The brown trout fishery in particular was prized by anglers, since the shore fishing with night crawlers and minnows under bobbers, as well as the trolling, was very good.

In 2000, the agencies made a recommendation for planting 170,000 Chinook salmon and 60,000 brown trout. However, a virus problem arose at the Feather River Hatchery, traced to Lake Oroville chinook stocking, and a stocking moratorium placed on Lake Oroville.

In addition, in 2001 CDFW/UCD IHN studies showed IHN disease resistance of 8 salmonid species: brown trout, kokanee salmon, lake trout, Coho salmon, Pit River strain rainbow trout, brook trout, Lahontan cutthroat and coastal cutthroat. There was significant mortality in all but Coho, so DFG decided that only Coho should be planted in the lake.

In 2002, eggs arrived from a commercial hatchery in Washington state (Aquaseed). Coho salmon were stocked in 2002 and 2003 – and they became very popular with anglers.

However, in 2004-05, there was a disease problem with Aquaseed broodstock (BKD) and CDFW fish pathologists provide guidance to Aquaseed on their broodstock management.

From 2006-09 to 2012, the stocking of Aquaseed Coho resumed, but it was discontinued after Department scientific staff shared their concern that continued use of Coho salmon would jeopardize future efforts to recovery the species in California.

“There were two primary concerns,” said Jay Rowan, environmental program manager for CDFW’s Hatchery Production and Fish Health Laboratory.

“First, that non-native stock in Oroville would escape the reservoir and pose a genetic contamination threat to native populations in California. Because the Sacramento River flows to San Francisco Bay, part of the range of the Endangered Central Coast ESU, this concern was significant. Though the recovery staff believed Coho salmon would escape, others in the Department were confident this would not occur,” he stated.

“Second, continued support for allowing the species occurrence outside its native range would prolong arguments and proposals to allow recovery to include planting of native Coho salmon as a strategic element of the State’s recovery,” said Rowan.

After the Coho plants ended, the CDFW stocked 91,788 kings in 2013, 139,709 in 2014, 139,388 in 2015, 133.120 in 2016 and 135,000 in 2017.

Besides the salmon fishery at the lake, Lake Oroville also hosts spotted bass, largemouth bass, redeye bass, black crappie, bluegill, redear sunfish, channel catfish and other species in its clear waters.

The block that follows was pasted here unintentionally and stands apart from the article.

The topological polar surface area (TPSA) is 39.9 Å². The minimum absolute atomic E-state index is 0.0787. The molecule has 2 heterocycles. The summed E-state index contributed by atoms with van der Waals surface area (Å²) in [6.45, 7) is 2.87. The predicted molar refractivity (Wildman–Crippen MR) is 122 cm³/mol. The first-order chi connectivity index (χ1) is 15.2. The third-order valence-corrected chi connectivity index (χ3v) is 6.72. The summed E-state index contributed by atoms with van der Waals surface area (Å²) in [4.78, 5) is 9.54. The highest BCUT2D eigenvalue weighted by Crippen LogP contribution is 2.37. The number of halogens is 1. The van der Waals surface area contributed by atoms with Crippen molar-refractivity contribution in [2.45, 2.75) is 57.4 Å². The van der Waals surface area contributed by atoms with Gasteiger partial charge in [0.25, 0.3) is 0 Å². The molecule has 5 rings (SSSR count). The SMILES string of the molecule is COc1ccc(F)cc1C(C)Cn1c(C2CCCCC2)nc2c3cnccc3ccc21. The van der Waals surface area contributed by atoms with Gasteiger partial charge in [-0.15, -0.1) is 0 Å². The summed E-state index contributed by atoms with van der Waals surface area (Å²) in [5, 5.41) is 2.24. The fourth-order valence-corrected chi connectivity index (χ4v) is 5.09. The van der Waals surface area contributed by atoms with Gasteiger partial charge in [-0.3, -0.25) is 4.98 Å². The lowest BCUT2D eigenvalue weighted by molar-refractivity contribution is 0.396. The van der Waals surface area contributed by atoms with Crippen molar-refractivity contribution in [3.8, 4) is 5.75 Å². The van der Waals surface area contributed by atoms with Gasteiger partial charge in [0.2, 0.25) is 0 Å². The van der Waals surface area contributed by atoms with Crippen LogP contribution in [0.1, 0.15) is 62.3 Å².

For more information about Lake Oroville fishing, call Willfish Bait and Tackle, (530) 887-0839.

Clara Ricabal shows off this beautiful king that she caught while trolling with Captain Bret Brady on Oroville on June 23. Photo courtesy of BARE BONES GUIDE SERVICE.


Lake Oroville Facts

Location and Size: Near the City of Oroville this man-made lake was formed by the tallest earth-filled dam in the country at 900 feet at max capacity, 770 feet above the stream bed of the Feather River. When the Lake is at its maximum elevation, it includes some 15,500 surface acres for recreation and 167 miles of shoreline. Recreation areas are spotted around the Lake and boaters can land at any point to explore the surrounding country.

History: Lake Oroville was created by Oroville Dam, which the State Department of Water Resources completed in 1967 after 5 years of construction. Lake Oroville conserves water for distribution by the State Water Project to homes, farms, and industries in the San Francisco Bay area, the San Joaquin Valley and Southern California. The Oroville facilities of the project also serve to provide flood control and smog free generation of electric power in addition to recreation.

Activities: The lake offers a wide variety of outdoor activities including camping, picnicking, horseback riding, hiking, sail and power boating, water-skiing, fishing, swimming, boat-in camping, floating campsites and horse camping. Fishing is available year-round.

Lake Oroville Visitor Center: (closed at this time due to COVID pandemic): has a museum, exhibits, videos and a store. The view from the 47-foot tower, with two high-powered telescopes, is a spectacular panoramic view of the lake, Sierra Nevada, valley, foothills, and the Sutter Buttes mountain range (smallest in the world).

As California State Parks begins working with locals on a phased and regionally-driven approach to increase access to state park units where compliance with state and local public health ordinances can be achieved, it is important for visitors to continue to practice physical distancing and avoid congregating with people outside their immediate household. Everyone has the responsibility to mitigate the spread of COVID-19.


Boat Ramps and Campgrounds

Bidwell Canyon – Campground Ph. #: (530) 538-2218

Lime Saddle – Campground Ph. #: (530) 876-8516

Loafer Creek – Campground Ph. #: (530) 538-2217

The Spillway Ramp

Lake Oroville Visitor Center: Ph. #: (530) 538-2219


Fishing Guides:

Bret Brady, Bare Bones Guide Service, 530-263-4451

Rob Reimers, Rustic Rob’s Guide Service, 530-632-0051

Lake Oroville offers anglers an array of Chinook salmon, native rainbow trout, spotted bass, largemouth bass, channel catfish, crappie and bluegill to catch while Photo by DAN BACHER, Fish Sniffer Staff.